Although I hope to eventually go forced induction (either turbo or super, no decision), I didn't think modding the stock muffler would work that well, if at all. I must admit I liked the sound of the modded stock muffler.
 

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There are two distinct schools of thought here.

1) That the factory exhaust is a fat, bloated, ugly pig (my school of thought as well as others)
2) That you can make do and be happy with the stock exhaust (others here)

So what I can tell you is the Alpha SS exhaust is louder than stock. Not objectionable but louder. And it's got very nice exhaust note. I will record it when I do a road trip on Sunday.

I have never been a fan of stock exhaust systems. They are heavy, ugly and inefficient.

I am sure shortly you will hear screams of disagreement. You decide. :)
If you don't already know, Blitz is the master of modification. With only 3.2 miles on his brand new Slingshot, he tore it apart and added a turbine-driven forced induction system, and a lot of other stuff.

We were in his garage looking at his modifications and I asked if we could take it for a ride. "Sure, hop in," he said, and I was going to get a thrill riding in this work of art.

Blitz slid the key into the ignition, then made a "whiirrrrrr" sound with his mouth. "What's that about?" I asked. "Fuel pump pressurizing the system," he said. He moved his hand over the still-dark starter button and made a starter sound.

"Vmmm-vmmmm-vmmm" was the quiet lope from his garage queen as he hit play on the DVD remote, bringing up an image of the road in front of his house. "Here, put these glasses on, don't want bugs in your eyes," he said. Being a guest I obliged, and the flat-screen TV before us was now in 3-D.

He skipped to track 2, picked up another remote, and switched on an industrial box fan. We were driving around his subdivision in 3-D, pretty cool, although slightly odd given we were still in his garage, breeze in our hair.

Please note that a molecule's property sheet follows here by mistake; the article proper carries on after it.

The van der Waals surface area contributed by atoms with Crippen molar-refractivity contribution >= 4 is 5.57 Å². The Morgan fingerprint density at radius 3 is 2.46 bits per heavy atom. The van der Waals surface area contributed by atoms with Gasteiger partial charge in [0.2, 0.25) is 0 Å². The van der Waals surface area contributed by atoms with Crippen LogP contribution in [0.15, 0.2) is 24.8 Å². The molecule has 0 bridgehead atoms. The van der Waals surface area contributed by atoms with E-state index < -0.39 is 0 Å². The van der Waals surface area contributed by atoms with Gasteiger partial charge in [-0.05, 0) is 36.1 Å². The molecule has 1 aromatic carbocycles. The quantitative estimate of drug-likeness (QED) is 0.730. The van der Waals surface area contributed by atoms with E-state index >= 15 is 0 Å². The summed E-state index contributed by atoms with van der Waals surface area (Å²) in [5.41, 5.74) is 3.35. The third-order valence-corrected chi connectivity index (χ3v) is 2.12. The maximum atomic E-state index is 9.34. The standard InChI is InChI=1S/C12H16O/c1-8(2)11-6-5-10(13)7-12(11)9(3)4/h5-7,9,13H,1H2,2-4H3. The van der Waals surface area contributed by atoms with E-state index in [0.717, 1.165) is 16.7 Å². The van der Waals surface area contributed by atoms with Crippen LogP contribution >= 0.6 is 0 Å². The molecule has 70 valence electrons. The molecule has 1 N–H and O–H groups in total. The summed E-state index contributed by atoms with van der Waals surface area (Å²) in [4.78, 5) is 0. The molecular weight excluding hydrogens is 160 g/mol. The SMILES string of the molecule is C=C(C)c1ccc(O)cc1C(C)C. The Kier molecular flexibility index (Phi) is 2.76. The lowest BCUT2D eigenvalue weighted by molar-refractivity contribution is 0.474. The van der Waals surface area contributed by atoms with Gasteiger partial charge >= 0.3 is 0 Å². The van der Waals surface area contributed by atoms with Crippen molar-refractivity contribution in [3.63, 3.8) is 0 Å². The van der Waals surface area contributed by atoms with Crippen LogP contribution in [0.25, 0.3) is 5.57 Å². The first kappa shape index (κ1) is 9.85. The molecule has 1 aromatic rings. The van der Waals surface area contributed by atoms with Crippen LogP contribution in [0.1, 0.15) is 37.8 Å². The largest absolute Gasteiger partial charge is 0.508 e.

"I like what you've done with it, it rides really smooth" I said, kind of snickering to myself. He explained his suspension modifications, and the long ordeal of replacing the rear brake line. "I saw a JohnV exhaust on your shelf before we left, did you have a chance to try it out?"

"Want to hear it?" he asked, and before I knew it he forwarded to track 27 and we were pulling back into his garage. After letting the turbo cool off a bit he shut her down, stepped out, and grabbed the exhaust. "This will just take a minute," he said, putting a piece of cardboard on the ground next to the passenger side. He gently laid the exhaust on the cardboard as if it were his own child, slid it under the Slingshot, and hopped back in.

"Brahhh-brahhh-brahhh" Blitz exclaimed boisterously after hovering a finger over the starter button. There was a smile on his face the size of his head, "Little loud, ain't it?"

"It's got a bit of a gurgle to it," I said, and he explained it was the combination of the large turbo injectors with the lack of back pressure that messed with the timing pulses a bit in order to keep the idle RPMs down. He clicked to track 2 and I could hardly wait to see how this was going to go.

Blitz banged the gear stick into first and we were off, the box fan setting a little higher than before. I have to admit, I was a little nervous inside, a bit of queezy in the pit of my stomach.